If are you at all interested in nutrition and exercise, you have come across the term “carb cycling”.  Essentially, carb cycling incorporates low carb days with carb loading days throughout the week.  With the popularity of low to no carb diets,  carb cycling is a healthy alternative that still supplies your muscles with the glycogen they need to perform and helps you to stay away from the side effects of no or low carb diets (increased hunger, lower metabolic rate, difficulty focusing, etc.).


How Carb Cycling Works:

  • Carb cycling manipulates insulin to minimize fat storage and maximize muscle synthesis.
  • Carbs boost serotonin production, so eating carbs boosts your mood. Carb cycling regulates serotonin levels and curbs cravings.
  • Leptin acts as a feedback mechanism in the hypothalamus to signal satiety. In carb cycling, when leptin begins to recede to the point of increasing hunger and slowing the metabolism, a high-carb day is in place to help reset it.

Step One:

Plan your high carb (1-1.5g/lb) days for the high-intensity days at the gym or for your long runs.  Your body will burn the carbohydrates and use them as fuel.  On the higher carb days, you also want to limit your fat intake, to make room for the extra calories you will be consuming.

Concentrate heavily on hitting your protein goals (.5-1g/lb of body weight) on both high and low carb days.  Protein is the foundation of carb cycling.

Plan your lower carb (.5g/lb) days for your rest days or your lower intensity days (short jogs, yoga, light weight lifting).  Your body can store extra carbohydrates in your fat cells, so by eating lower carbohydrates on your rest days, your body will turn to fat as fuel.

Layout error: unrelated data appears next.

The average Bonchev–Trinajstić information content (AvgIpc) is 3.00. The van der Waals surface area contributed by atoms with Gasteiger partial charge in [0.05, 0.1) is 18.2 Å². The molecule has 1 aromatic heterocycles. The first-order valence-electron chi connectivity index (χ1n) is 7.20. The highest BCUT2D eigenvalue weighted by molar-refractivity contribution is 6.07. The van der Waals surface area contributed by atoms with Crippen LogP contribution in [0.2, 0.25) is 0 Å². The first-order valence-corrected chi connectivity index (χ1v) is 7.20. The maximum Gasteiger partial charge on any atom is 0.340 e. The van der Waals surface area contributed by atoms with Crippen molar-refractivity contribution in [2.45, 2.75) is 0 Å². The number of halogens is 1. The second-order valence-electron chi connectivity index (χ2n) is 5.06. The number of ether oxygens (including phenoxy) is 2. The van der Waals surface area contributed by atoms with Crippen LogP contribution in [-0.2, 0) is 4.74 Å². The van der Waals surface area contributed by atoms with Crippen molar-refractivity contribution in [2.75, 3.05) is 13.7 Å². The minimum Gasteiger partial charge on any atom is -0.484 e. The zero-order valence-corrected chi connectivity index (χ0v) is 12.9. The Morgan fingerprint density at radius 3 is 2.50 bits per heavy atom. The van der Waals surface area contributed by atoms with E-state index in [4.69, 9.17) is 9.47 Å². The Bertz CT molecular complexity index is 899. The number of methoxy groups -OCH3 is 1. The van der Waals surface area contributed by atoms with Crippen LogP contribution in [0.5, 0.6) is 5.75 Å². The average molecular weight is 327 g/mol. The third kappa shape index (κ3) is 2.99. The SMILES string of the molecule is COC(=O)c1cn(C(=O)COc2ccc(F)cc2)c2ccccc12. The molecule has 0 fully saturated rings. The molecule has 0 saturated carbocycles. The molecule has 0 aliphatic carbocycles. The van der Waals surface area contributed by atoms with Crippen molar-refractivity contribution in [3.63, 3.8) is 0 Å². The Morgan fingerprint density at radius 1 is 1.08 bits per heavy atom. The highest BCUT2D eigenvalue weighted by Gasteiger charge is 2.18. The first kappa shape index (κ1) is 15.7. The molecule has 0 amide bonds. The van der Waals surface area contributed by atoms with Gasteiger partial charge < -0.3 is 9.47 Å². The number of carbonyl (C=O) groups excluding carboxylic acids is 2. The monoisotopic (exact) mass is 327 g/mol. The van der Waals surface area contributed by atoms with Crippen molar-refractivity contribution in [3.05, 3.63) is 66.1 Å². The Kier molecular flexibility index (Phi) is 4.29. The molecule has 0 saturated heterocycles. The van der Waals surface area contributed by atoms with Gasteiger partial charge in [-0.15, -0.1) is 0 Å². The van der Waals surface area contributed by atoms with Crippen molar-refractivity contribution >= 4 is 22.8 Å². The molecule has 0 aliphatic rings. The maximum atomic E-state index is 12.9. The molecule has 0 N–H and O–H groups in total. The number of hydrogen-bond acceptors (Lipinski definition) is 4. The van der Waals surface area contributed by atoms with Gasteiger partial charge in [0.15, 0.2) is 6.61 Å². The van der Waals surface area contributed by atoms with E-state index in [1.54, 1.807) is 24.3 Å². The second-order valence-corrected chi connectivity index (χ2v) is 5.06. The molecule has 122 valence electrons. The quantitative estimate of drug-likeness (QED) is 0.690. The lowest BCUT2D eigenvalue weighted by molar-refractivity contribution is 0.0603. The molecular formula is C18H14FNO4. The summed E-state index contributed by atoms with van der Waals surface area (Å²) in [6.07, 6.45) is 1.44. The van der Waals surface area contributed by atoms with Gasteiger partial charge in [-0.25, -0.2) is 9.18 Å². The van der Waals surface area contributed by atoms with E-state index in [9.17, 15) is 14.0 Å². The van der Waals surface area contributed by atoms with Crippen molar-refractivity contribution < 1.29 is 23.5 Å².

Most people who carb cycle will incorporate a day of no carb into their weekly plan.  However, most of the readers of the Mud Run Guide are athletes in training and it very important to always have a store of glycogen in your diet.  So for those purposes, this protocol does not incorporate “no carb days”.


Step Two:

Eat the correct types of carbs.  Load up on complex carbs (peas, beans, whole grains, vegetables) these take your body a long time to break down.  Limit your simple carbs (candy, maple syrup, sugar, corn syrup).  Although fruit is considered a simple carb, it has many antioxidant properties and is full of fiber.  Fruit is a great thing to add to a pre-workout meal since your body can break it down fairly quickly and use it for energy.

Step Three:

Set a weekly caloric goal and stick to it.  This takes some planning, but it will help you to avoid weight gain and promote fat loss.  Let's say your body requires 2,000 calories per day and you are hoping to lose 1lb a week.  1lb=3500 calories.  A 500 calorie deficit per day would equal 1lb of weight loss per week.  So, you would consume 1500 calories per day or 10,500 calories a week.

On your high carb days, you will consume about 300 calories more than a usual day, so 1800 calories.  On your low carb days, you consume about 300 calories less, so 1200 calories.

Let's say you have three high carb days and two low carb days. (1800+1800+1800+1200+1200+1200+1200=10,200 weekly calories).


When you first begin to carb cycle, your body may retain some water weight during your higher carb days.  Initially, you may also feel bloated and weak. Give your body a week or two to get used to the caloric and macro adjustment.  If you are still feeling these symptoms after week two, carb cycling might not be for you.


Carb cycling is a great way to fuel your body, build lean muscle mass, improve workout performance, encourage weight or fat loss, increase energy and prevent weight loss plateaus.  However, not everyone will benefit from this plan.  Be sure to listen to your body and talk to your doctor or dietician before beginning any nutrition based regimen.




This article is meant for informational purposes only. Before embarking on any change in your nutritional program consult your doctor or nutritionist to see what is right for you. 

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